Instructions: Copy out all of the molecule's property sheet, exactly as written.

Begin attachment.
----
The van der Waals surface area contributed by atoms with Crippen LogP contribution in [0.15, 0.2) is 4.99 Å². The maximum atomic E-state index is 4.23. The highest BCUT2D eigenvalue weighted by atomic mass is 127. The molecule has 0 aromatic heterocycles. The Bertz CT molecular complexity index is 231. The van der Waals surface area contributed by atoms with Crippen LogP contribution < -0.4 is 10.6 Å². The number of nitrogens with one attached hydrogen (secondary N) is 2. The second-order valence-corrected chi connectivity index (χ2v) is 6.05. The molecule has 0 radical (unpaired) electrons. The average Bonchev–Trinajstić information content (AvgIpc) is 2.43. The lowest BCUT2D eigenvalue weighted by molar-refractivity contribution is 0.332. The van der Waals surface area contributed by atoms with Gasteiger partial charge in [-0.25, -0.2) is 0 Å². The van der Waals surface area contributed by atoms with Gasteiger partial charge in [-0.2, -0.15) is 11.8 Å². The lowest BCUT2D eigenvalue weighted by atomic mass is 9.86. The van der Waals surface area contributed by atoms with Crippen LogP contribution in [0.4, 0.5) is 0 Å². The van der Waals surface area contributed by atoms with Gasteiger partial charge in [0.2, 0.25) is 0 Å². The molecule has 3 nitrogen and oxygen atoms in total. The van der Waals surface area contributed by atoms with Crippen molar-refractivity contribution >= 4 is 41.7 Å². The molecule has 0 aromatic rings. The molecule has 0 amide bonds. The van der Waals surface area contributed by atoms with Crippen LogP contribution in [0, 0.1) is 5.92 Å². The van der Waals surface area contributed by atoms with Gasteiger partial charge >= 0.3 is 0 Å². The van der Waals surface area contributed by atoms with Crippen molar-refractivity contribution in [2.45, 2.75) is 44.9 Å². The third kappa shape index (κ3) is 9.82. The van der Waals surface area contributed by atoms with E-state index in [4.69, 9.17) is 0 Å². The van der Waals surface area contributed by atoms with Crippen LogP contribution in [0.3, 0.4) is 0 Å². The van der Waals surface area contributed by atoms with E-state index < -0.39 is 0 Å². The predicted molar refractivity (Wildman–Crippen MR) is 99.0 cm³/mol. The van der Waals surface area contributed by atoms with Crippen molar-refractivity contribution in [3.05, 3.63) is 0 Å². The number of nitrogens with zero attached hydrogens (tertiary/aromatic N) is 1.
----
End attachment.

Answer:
The van der Waals surface area contributed by atoms with Crippen LogP contribution in [0.15, 0.2) is 4.99 Å². The maximum atomic E-state index is 4.23. The highest BCUT2D eigenvalue weighted by atomic mass is 127. The molecule has 0 aromatic heterocycles. The Bertz CT molecular complexity index is 231. The van der Waals surface area contributed by atoms with Crippen LogP contribution < -0.4 is 10.6 Å². The number of nitrogens with one attached hydrogen (secondary N) is 2. The second-order valence-corrected chi connectivity index (χ2v) is 6.05. The molecule has 0 radical (unpaired) electrons. The average Bonchev–Trinajstić information content (AvgIpc) is 2.43. The lowest BCUT2D eigenvalue weighted by molar-refractivity contribution is 0.332. The van der Waals surface area contributed by atoms with Gasteiger partial charge in [-0.25, -0.2) is 0 Å². The van der Waals surface area contributed by atoms with Gasteiger partial charge in [-0.2, -0.15) is 11.8 Å². The lowest BCUT2D eigenvalue weighted by atomic mass is 9.86. The van der Waals surface area contributed by atoms with Crippen LogP contribution in [0.4, 0.5) is 0 Å². The van der Waals surface area contributed by atoms with Gasteiger partial charge in [0.2, 0.25) is 0 Å². The molecule has 3 nitrogen and oxygen atoms in total. The van der Waals surface area contributed by atoms with Crippen molar-refractivity contribution >= 4 is 41.7 Å². The molecule has 0 aromatic rings. The molecule has 0 amide bonds. The van der Waals surface area contributed by atoms with Crippen LogP contribution in [0, 0.1) is 5.92 Å². The van der Waals surface area contributed by atoms with Gasteiger partial charge >= 0.3 is 0 Å². The van der Waals surface area contributed by atoms with Crippen molar-refractivity contribution in [2.45, 2.75) is 44.9 Å². The third kappa shape index (κ3) is 9.82. The van der Waals surface area contributed by atoms with E-state index in [4.69, 9.17) is 0 Å². The van der Waals surface area contributed by atoms with Crippen LogP contribution in [0.3, 0.4) is 0 Å². The van der Waals surface area contributed by atoms with E-state index < -0.39 is 0 Å². The predicted molar refractivity (Wildman–Crippen MR) is 99.0 cm³/mol. The van der Waals surface area contributed by atoms with Crippen molar-refractivity contribution in [3.05, 3.63) is 0 Å². The number of nitrogens with zero attached hydrogens (tertiary/aromatic N) is 1.